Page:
DD C: Is there any relationship between the areas of the brain affected in depression and those involved in memory? I find I struggle to remember things from the times when I was having a serious bout of depression, as opposed to everyday background levels when I was able to keep functioning.

Heather: yes, the hippocampus – one of the most commonly reported regions identified by many many studies, is thought to be involved in emotion and memory particularly. Though the thoughts at present are the depression isn’t likely to be due to a problem in one brain region in isolation, but a network of regions not interacting as they should. Emotion and memory of course are also v strongly linked. Events that illicit an emotion will usually be more strongly ‘encoded’ and remembered.

DD C: so if you are struggling to feel any emotion, for example in dissociative depression, then you may not create such strong memories?

Heather: Yes- well put! Though it is difficult to know which direction this might work in, in depression.

Liana: Just to add to that, we also know that memory encoding is very dependent on having relatively steady attention and concentration (which are processes drawing from broad brain networks). Sadly having disturbed concentration is one of depression’s more debilitating features, and that definitely goes hand in hand with the sense of not being able to remember things.

DD I: Sleep is also important for memory? And affected in depression?

DD C: ah yes, I forgot that 😂Excellent point. Is there a reason behind the disturbed concentration?

Liana: Ah, sweet irony! Concentration is a process that really does engage large portions of the brain’s cortex, as well as the deeper structures that coordinate activity around the brain – several structures and neurotransmitters play an important role, and its probably why concentration can be affected by many illness.

Sleep is also really important for “consolidating” memories – taking those experiences of the day, which are represented in a temporary way, and converting them into more robust memories by changing the structure of brain synapses.

 

DD C: Would you say that changes in volume in the different areas could be caused by the way people think? Asked the other way around: Can therapy potentially change the brain in a positive way?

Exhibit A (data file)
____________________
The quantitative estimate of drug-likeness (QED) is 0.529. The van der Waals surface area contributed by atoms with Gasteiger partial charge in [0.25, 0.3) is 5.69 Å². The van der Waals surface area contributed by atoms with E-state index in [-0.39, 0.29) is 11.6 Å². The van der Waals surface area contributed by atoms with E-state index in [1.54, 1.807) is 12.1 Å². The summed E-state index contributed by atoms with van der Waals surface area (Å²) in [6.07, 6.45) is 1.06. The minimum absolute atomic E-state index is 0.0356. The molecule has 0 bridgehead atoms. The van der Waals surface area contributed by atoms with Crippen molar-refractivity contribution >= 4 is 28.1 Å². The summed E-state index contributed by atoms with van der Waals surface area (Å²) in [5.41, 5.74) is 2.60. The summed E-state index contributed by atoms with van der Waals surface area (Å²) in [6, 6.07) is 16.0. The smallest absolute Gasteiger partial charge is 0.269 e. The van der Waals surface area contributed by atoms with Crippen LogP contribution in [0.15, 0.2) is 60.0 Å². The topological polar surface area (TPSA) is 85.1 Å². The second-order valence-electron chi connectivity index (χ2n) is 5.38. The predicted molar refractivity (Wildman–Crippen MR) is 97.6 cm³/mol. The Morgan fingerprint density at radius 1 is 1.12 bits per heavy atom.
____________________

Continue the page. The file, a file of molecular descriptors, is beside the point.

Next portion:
Heather:  I think that we just don’t know the answer here, there just aren’t enough large scale good studies to say for sure. There is a literature that has looked at differences in the brain between people experiencing a current depressive episode versus those that have recovered – or don’t currently have symptoms – but it is still unclear. Studies aren’t converging in a convincing way (I would say) – others may like to chip in here

 

DD I: Do different types of depression lead to different changes in the brain?

Niamh: We don’t yet know really but this is definitely a hot topic in depression research! Depression can present itself in many different ways and is often referred to as a “heterogenous” condition. We should be able to answer your question soon as more large-scale studies become available 😃

 

DD N: That’s all we’ve got time for! Thanks so much for coming Niamh, Heather, Miruna and Liana.

Liana: It’s been a really pleasure – the questions were all excellent and insightful!

Miruna: It was a really great experience! Thank you so much for having us – the questions were great!

Niamh: Thanks everyone for the great questions! Really interesting discussion 😃

Heather: I hope that has covered most of the questions – happy to answer anything outstanding offline. That was great fun – thanks to everyone for organising /asking qu and answering! Its really invaluable as researchers to think about all these questions (and new ones) in a different way. Thanks for having us!

DD C: Thank you all – such an interesting experience although it just makes me come up with more and more questions……